Making the Adjustments
April 20, 2006
Moving half way around the world can be challenging for anyone, especially for a student-athlete. The language barriers, the new cultures and the adjustments to every other avenue of life can take a toll on a young person. Current California senior Lennart Maack made the journey several years ago, moving from Langswedel, Germany, to Stockton, Calif., to attend Pacific on a tennis scholarship.
'It was kind of weird how I ended up in Stockton,' Maack said. 'I had a friend there on the tennis team, and he called me and told me to come to California to play. So I went to Stockton, and it wasn't what I thought it was going to be at the beginning. It was decent but different from home.'
Maack adjusted just fine in tennis, however, boasting an 11-9 singles victory and a 16-6 doubles record. The 5-11 German played the majority of his initial season in the second position and moved to the first position doubles with partner Amar Sigurdsson after a 10-match winning streak.
In his sophomore year, Maack continued his success in singles with a 26-7 record (18-5 in dual matches). He held a 10-match winning streak in singles with upsets over four straight ranked opponents.
'I don't think going to Pacific was a bad thing,' Maack said. 'It was a good adjustment coming here. I liked the coach there. The coaches were really good and really nice so they helped me get better. So actually it might have been a good thing to begin there.'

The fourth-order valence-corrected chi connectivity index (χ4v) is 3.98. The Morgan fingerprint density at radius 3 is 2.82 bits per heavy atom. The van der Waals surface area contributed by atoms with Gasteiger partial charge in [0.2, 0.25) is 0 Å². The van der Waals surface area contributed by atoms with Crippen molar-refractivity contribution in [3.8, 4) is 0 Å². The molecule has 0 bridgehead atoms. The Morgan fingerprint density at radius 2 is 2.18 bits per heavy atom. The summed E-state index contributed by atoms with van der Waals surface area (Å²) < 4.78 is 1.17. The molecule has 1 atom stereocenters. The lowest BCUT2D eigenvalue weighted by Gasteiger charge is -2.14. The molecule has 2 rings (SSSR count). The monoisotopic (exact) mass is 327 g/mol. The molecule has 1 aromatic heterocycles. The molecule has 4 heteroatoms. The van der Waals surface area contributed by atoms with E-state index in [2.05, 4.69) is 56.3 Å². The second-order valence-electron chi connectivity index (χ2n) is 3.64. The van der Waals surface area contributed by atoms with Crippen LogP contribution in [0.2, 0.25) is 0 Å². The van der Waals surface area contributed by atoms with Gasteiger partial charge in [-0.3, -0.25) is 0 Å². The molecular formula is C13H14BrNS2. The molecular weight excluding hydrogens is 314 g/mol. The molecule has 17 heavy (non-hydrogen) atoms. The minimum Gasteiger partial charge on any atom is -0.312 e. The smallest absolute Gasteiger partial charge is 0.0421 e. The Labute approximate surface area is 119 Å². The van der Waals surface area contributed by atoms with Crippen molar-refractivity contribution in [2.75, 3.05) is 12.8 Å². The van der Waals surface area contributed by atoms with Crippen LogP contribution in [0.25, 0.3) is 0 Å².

Since transferring to Cal, Maack has continued his success on the both the singles and doubles courts. Last season he teamed with teammate Dean Wallace to post eight wins between the second and third positions, and they advanced to the Pac-10 doubles championship, falling to USC's Jeff Kazarian and Kase Van't Hof, 9-8 (3).
On the singles court, Maack advanced to the round of 16 before eventually falling to Oregon's Sven Swinnen, 7-5, 7-5. Maack played in the second position during most of the season, recording wins against, TCU's Jacopo Tezza, SMU's Federico Murgier, Oregon's Thomas Bieri, ASU's Jonathan Kinsella, USC's Drew Hoskins and San Diego State's Markus Dickhardt, who was ranked No. 75.
'I like singles the best,' Maack said. 'I'm probably a better singles player than doubles player. Last year was good with Dean and I, but this year we are struggling.
'I came here for academic reasons, and tennis is second,' he added. 'I've been focusing a lot on tennis lately, which has carried over on the court.'
In the third position this season, Maack is 9-2, going undefeated against the Arizona and Los Angeles schools.
In five years, Maack is closer to understanding the California culture, on the court and off.
'When I first got to Stockton,' he said, 'I wasn't use to people talking to you on the street. In Germany people really don't ask you how you are doing or say `hi' unless they really want to talk to you. So when the first person asked me how it was going, I stopped to talk to them, and they kept walking past me.'
Now in Berkeley, little gets past Maack.
One word with Lennart Maack...
Tell me the first thing that comes to your mind, Lennart...Tennis?
Maack: Nice guy.